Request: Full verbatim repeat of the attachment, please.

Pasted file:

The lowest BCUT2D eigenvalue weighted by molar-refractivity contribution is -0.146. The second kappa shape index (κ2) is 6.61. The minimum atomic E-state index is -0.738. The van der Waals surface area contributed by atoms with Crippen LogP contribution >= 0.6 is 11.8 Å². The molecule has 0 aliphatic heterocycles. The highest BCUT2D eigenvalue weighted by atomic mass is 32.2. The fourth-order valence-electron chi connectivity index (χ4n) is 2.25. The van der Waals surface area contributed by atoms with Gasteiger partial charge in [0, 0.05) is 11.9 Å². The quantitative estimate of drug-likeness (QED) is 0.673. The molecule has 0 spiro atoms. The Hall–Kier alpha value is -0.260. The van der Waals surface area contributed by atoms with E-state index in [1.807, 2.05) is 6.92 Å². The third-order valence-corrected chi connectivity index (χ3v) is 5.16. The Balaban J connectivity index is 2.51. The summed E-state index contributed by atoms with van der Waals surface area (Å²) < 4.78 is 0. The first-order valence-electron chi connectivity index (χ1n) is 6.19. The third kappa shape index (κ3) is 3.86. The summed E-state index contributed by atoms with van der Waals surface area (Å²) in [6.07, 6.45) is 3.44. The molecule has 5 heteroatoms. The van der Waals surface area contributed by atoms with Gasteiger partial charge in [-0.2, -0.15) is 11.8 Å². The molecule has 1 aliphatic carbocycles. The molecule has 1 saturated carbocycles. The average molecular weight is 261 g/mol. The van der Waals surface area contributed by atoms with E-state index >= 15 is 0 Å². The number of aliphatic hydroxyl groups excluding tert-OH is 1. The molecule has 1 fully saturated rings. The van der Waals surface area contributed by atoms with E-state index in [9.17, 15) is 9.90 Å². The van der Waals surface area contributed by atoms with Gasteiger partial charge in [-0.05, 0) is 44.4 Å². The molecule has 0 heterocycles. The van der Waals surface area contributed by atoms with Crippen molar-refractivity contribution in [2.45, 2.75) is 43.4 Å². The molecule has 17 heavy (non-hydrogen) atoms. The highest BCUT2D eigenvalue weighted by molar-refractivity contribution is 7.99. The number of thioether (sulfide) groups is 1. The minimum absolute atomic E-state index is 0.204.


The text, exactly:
The lowest BCUT2D eigenvalue weighted by molar-refractivity contribution is -0.146. The second kappa shape index (κ2) is 6.61. The minimum atomic E-state index is -0.738. The van der Waals surface area contributed by atoms with Crippen LogP contribution >= 0.6 is 11.8 Å². The molecule has 0 aliphatic heterocycles. The highest BCUT2D eigenvalue weighted by atomic mass is 32.2. The fourth-order valence-electron chi connectivity index (χ4n) is 2.25. The van der Waals surface area contributed by atoms with Gasteiger partial charge in [0, 0.05) is 11.9 Å². The quantitative estimate of drug-likeness (QED) is 0.673. The molecule has 0 spiro atoms. The Hall–Kier alpha value is -0.260. The van der Waals surface area contributed by atoms with E-state index in [1.807, 2.05) is 6.92 Å². The third-order valence-corrected chi connectivity index (χ3v) is 5.16. The Balaban J connectivity index is 2.51. The summed E-state index contributed by atoms with van der Waals surface area (Å²) < 4.78 is 0. The first-order valence-electron chi connectivity index (χ1n) is 6.19. The third kappa shape index (κ3) is 3.86. The summed E-state index contributed by atoms with van der Waals surface area (Å²) in [6.07, 6.45) is 3.44. The molecule has 5 heteroatoms. The van der Waals surface area contributed by atoms with Gasteiger partial charge in [-0.2, -0.15) is 11.8 Å². The molecule has 1 aliphatic carbocycles. The molecule has 1 saturated carbocycles. The average molecular weight is 261 g/mol. The van der Waals surface area contributed by atoms with E-state index >= 15 is 0 Å². The number of aliphatic hydroxyl groups excluding tert-OH is 1. The molecule has 1 fully saturated rings. The van der Waals surface area contributed by atoms with E-state index in [9.17, 15) is 9.90 Å². The van der Waals surface area contributed by atoms with Gasteiger partial charge in [-0.05, 0) is 44.4 Å². The molecule has 0 heterocycles. The van der Waals surface area contributed by atoms with Crippen molar-refractivity contribution in [2.45, 2.75) is 43.4 Å². The molecule has 17 heavy (non-hydrogen) atoms. The highest BCUT2D eigenvalue weighted by molar-refractivity contribution is 7.99. The number of thioether (sulfide) groups is 1. The minimum absolute atomic E-state index is 0.204.